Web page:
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Insider debate: Overcoming the staffing shortage  

In today’s staffing shortage, which professionals should be cross-trained?
Read our insider debate and see where you side.

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Today’s clinical workforce is in the midst of a major transition. According to recent reports, the healthcare industry faces an unprecedented increase in demand for services and a shortage of practitioners to provide those services.

 

In fact, the U.S. Bureau of Labor Statistics has calculated that by 2024, the healthcare industry will be the largest employer in the nation, with job openings due to growth and replacement totaling nearly 5.2 million—1 million of which are for nursing positions and 1 million for technologist positions.1

 

This incredible need translates to a significant shortage of key professionals today.

Falling short in COPD

 

Chikita Mann, MSN, RN, CCM, states, “This shortage of skilled practitioners is particularly problematic for the treatment and care of the COPD patient population.” She adds, “It’s been established that an integrated, team-based approach helps us provide holistic care to our COPD patients. When key members of the team are stretched thin or absent, that can have an impact on the quality and safety of care patients receive.”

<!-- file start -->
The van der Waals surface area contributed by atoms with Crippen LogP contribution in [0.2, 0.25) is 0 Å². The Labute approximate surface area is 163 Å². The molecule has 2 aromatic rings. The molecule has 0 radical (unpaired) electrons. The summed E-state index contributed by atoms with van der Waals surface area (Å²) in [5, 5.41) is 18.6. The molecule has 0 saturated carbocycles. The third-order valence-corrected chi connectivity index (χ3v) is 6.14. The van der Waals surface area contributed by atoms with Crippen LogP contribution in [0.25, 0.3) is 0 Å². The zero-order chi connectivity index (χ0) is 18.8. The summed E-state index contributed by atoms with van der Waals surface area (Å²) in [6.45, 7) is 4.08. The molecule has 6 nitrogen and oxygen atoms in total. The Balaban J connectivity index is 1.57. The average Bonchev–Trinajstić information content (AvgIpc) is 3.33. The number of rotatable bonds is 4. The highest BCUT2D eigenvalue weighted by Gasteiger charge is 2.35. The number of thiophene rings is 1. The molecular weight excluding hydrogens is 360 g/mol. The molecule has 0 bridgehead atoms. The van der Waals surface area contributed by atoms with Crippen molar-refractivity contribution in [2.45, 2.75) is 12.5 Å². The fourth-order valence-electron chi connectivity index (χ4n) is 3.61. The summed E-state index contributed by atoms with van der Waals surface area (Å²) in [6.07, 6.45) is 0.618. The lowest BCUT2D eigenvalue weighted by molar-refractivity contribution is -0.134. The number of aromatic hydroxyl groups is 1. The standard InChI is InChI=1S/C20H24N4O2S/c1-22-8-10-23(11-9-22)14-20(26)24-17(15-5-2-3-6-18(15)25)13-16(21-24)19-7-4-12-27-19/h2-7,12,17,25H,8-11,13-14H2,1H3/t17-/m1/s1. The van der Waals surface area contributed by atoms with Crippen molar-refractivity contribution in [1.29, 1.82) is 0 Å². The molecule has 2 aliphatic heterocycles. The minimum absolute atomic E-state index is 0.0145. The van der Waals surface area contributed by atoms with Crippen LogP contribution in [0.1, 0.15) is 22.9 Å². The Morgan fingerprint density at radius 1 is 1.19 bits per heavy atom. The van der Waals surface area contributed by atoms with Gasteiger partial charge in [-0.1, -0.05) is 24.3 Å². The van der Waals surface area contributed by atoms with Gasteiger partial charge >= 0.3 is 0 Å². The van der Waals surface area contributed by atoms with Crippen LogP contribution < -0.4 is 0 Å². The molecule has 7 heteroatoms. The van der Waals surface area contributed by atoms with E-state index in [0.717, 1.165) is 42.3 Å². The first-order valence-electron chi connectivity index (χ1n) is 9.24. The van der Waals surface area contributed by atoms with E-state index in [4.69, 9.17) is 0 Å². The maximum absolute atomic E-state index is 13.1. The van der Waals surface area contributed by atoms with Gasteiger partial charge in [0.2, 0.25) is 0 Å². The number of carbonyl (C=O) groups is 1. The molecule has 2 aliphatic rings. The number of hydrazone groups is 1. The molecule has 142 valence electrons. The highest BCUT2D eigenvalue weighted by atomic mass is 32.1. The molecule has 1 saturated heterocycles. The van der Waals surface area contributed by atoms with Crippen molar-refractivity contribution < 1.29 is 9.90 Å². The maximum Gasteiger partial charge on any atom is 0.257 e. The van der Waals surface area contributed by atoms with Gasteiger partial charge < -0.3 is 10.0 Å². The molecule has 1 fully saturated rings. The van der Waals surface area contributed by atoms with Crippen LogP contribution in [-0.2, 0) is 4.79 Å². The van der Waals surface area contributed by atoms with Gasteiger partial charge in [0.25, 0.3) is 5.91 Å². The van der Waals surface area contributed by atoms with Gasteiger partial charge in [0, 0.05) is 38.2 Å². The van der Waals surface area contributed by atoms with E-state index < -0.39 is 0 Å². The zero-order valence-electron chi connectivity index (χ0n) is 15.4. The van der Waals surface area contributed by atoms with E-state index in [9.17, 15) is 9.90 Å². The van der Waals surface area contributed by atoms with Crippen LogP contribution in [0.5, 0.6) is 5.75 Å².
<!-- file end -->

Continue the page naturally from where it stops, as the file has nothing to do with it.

Shortages in the clinical workforce are pushing us to expand the roles of our practitioners in order to extend limited resources.”

Vernon Pertelle, RRT

President and CEO of StratiHealth

Management Consultant for ACOs

As it pertains to COPD care, two key disciplines in overwhelming demand are nurses and respiratory therapists. Today’s shortage is forcing care teams to evolve or to risk a decline in quality outcomes.

 

Vernon Pertelle, RRT, explains, “Having practiced as a respiratory therapist and nurse, I can see the critical need for all roles in the ‘whole-person’ care and management of COPD.” Pertelle continues, “Shortages in personnel are pushing us to expand the roles of our practitioners in order to extend limited resources.” Pertelle is now a certified case manager.

Contributors

Chikita Mann

Chikita Mann, MSN, RN, CCM

Disability RN Case Manager Supervisor

Genex Services, LLC for the State of Georgia

Vernon Pertelle

Vernon Pertelle, RRT

President and CEO of StratiHealth

Management Consultant for ACOs

Krystal Craddock

Krystal Craddock, BSRC, RRT-NPS, AEC

COPD Case Manager

UCalDavis

Debate: Which is the best professional to cross-train?

 

Many believe that the solution to a shrinking workforce and increasing demand is to expand the roles of the skilled professionals who comprise the COPD care team. There is, however, a difference of opinions as to which discipline is most appropriate for cross-training initiatives and taking on new responsibilities.

Respiratory therapist

Respiratory therapists:
More specialized knowledge

 

Respiratory therapists, while considered part of a specialized field, are gaining, or encouraged to gain, new skills to extend their roles with training in nursing-focused areas such as general pharmacology, fluid and electrolyte balance, and IV therapy.2 Due to their distinctive knowledge of COPD care, they may have a shorter learning curve from a cross-training perspective.

 

According to Robert Czachowski, PhD, nurses are not the most likely candidates. That’s because nursing programs receive very little, if any, formal education in respiratory care3. Pertelle agrees that nurses simply do not have a concentrated focus on the respiratory management of patients with COPD.